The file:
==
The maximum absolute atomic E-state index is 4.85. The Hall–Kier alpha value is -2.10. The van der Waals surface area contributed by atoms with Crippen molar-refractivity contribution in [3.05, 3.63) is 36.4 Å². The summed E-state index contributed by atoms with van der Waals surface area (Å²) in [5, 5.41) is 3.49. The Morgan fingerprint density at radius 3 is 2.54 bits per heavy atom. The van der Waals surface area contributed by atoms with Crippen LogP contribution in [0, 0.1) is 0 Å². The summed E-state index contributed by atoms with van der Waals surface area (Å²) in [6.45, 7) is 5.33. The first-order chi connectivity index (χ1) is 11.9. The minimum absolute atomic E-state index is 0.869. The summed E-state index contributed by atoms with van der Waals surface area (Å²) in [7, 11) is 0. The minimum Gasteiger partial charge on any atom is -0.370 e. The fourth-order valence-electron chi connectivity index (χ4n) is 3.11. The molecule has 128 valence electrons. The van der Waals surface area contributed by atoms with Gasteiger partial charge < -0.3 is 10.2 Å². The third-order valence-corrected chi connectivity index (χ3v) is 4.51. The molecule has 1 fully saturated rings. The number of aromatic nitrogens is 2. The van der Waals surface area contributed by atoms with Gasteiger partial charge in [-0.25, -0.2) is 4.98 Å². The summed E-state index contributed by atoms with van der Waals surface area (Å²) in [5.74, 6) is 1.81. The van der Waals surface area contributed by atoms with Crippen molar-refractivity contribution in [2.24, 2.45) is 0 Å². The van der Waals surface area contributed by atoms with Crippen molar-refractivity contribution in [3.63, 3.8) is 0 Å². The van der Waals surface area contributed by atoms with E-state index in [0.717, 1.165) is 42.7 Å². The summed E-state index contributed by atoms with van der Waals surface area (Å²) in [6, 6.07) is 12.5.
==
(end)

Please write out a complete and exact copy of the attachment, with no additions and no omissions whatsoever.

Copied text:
The maximum absolute atomic E-state index is 4.85. The Hall–Kier alpha value is -2.10. The van der Waals surface area contributed by atoms with Crippen molar-refractivity contribution in [3.05, 3.63) is 36.4 Å². The summed E-state index contributed by atoms with van der Waals surface area (Å²) in [5, 5.41) is 3.49. The Morgan fingerprint density at radius 3 is 2.54 bits per heavy atom. The van der Waals surface area contributed by atoms with Crippen LogP contribution in [0, 0.1) is 0 Å². The summed E-state index contributed by atoms with van der Waals surface area (Å²) in [6.45, 7) is 5.33. The first-order chi connectivity index (χ1) is 11.9. The minimum absolute atomic E-state index is 0.869. The summed E-state index contributed by atoms with van der Waals surface area (Å²) in [7, 11) is 0. The minimum Gasteiger partial charge on any atom is -0.370 e. The fourth-order valence-electron chi connectivity index (χ4n) is 3.11. The molecule has 128 valence electrons. The van der Waals surface area contributed by atoms with Gasteiger partial charge < -0.3 is 10.2 Å². The third-order valence-corrected chi connectivity index (χ3v) is 4.51. The molecule has 1 fully saturated rings. The number of aromatic nitrogens is 2. The van der Waals surface area contributed by atoms with Gasteiger partial charge in [-0.25, -0.2) is 4.98 Å². The summed E-state index contributed by atoms with van der Waals surface area (Å²) in [5.74, 6) is 1.81. The van der Waals surface area contributed by atoms with Crippen molar-refractivity contribution in [2.24, 2.45) is 0 Å². The van der Waals surface area contributed by atoms with Crippen molar-refractivity contribution in [3.63, 3.8) is 0 Å². The van der Waals surface area contributed by atoms with E-state index in [0.717, 1.165) is 42.7 Å². The summed E-state index contributed by atoms with van der Waals surface area (Å²) in [6, 6.07) is 12.5.